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Von Hippel-Lindau (VHL) Syndrome is an inherited disorder that is caused by a mutation in the VHL gene, which leads to an increased risk of development of tumors in the central nervous system (CNS) and viscera. This occurs due to changes in the production of proteins in the body, which are involved in the regulation of cell growth and division.
The VHL gene is a tumor suppressor gene located on chromosome 3 at 3p25-26 that is responsible for monitoring cell growth and division and preventing the cells from multiplying uncontrollably.
There are several functions of the VHL gene within the body, one of which is to regulate the production of proteins in the VCB-CUL2 complex. This group of proteins ubiquitinates substrates in the body and marks them for degradation when they’re not needed.
One of the key target proteins is hypoxia-inducible factor 2-alpha (HIF-2α), which plays a significant role in another protein complex referred to as HIF that affects the ability of an individual to adapt to atmospheric oxygen changes. This complex regulates the erythropoietin, which acts to control the production of red blood cells.
The VHL gene is likely to be involved with several other cellular functions, particularly those that control the growth and multiplication of cells. The exact mechanism of tumorigenesis is unknown, although there are several theories to describes the relationship. The healthy gene itself may suppress the growth of tumors, resulting in uncontrolled cell growth when there is a mutation.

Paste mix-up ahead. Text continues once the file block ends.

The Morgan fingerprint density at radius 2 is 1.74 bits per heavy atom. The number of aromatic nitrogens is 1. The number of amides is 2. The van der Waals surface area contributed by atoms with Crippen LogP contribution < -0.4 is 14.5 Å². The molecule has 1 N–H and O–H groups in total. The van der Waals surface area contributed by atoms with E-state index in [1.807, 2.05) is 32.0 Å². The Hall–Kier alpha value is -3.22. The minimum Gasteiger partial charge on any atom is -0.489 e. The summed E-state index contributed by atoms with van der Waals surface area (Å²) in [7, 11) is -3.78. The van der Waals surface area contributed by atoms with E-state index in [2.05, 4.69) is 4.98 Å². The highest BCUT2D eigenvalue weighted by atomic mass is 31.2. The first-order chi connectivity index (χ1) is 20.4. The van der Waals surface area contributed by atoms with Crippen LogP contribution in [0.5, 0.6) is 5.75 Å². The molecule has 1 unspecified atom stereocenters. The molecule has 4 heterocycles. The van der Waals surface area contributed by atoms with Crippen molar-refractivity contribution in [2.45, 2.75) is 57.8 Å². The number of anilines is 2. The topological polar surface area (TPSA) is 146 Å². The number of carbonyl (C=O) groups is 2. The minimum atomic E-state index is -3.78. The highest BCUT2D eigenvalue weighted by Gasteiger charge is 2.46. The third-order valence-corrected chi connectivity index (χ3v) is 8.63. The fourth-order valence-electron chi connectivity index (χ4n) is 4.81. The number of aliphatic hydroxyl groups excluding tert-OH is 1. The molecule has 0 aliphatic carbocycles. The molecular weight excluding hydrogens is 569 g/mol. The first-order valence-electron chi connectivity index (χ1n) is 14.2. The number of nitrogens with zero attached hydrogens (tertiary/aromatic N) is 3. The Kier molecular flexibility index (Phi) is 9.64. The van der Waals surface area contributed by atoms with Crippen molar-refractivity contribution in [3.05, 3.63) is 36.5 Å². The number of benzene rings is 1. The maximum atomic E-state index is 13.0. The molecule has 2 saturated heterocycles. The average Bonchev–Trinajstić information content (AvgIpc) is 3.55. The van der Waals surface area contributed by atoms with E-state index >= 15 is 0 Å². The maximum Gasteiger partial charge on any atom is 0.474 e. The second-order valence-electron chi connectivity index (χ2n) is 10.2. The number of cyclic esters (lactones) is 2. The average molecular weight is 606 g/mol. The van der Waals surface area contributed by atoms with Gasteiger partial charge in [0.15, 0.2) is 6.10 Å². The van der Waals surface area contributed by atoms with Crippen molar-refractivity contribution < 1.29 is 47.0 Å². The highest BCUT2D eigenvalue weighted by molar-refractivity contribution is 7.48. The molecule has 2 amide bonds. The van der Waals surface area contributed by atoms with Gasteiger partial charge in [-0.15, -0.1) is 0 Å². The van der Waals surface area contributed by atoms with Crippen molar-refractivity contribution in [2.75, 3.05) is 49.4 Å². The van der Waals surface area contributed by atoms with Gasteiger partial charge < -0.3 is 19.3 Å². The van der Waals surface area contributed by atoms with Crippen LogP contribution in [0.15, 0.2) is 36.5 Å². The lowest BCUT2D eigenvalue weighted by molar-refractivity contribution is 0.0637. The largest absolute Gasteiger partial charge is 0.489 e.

VHL gene mutations follow an autosomal dominant inheritance pattern. This means that one copy of the mutation, which may be inherited from either parent, is able to increase the risk of developing the tumors and VHL syndrome.
The majority of patients with the syndrome inherit the gene mutation from an affected parent, but approximately 1 in 5 patients have a spontaneous gene mutation with no family history of the disorder. This is likely to result from a mutation in the formation of the reproductive cells or early development of the fetus.
VHL syndrome is distinct from most other autosomal dominant conditions because there should be two gene mutations present in order for tumors to begin forming, leading the presentation of the syndrome. The second copy is altered during the person’s lifetime in the cells of the brain, retina or kidneys but eventually affects nearly all individuals that inherit one gene mutation.
When there are two mutations in the VHL gene, abnormal proteins are produced and the function of the gene is altered. In particular, the proteins in the VCB-CUL2 complex change and affect the regulation of cell growth in the body.
As a result of this, certain cells are able to divide more rapidly than usual and form tumors or cysts characteristic of VHL syndrome. These often include hemangioblastomas, renal cell carcinoma (RCC) renal cysts and phaeochromocytoma, as well as tumors in the pancreas, epididymis uterus or endolymphatic sac in the inner ear.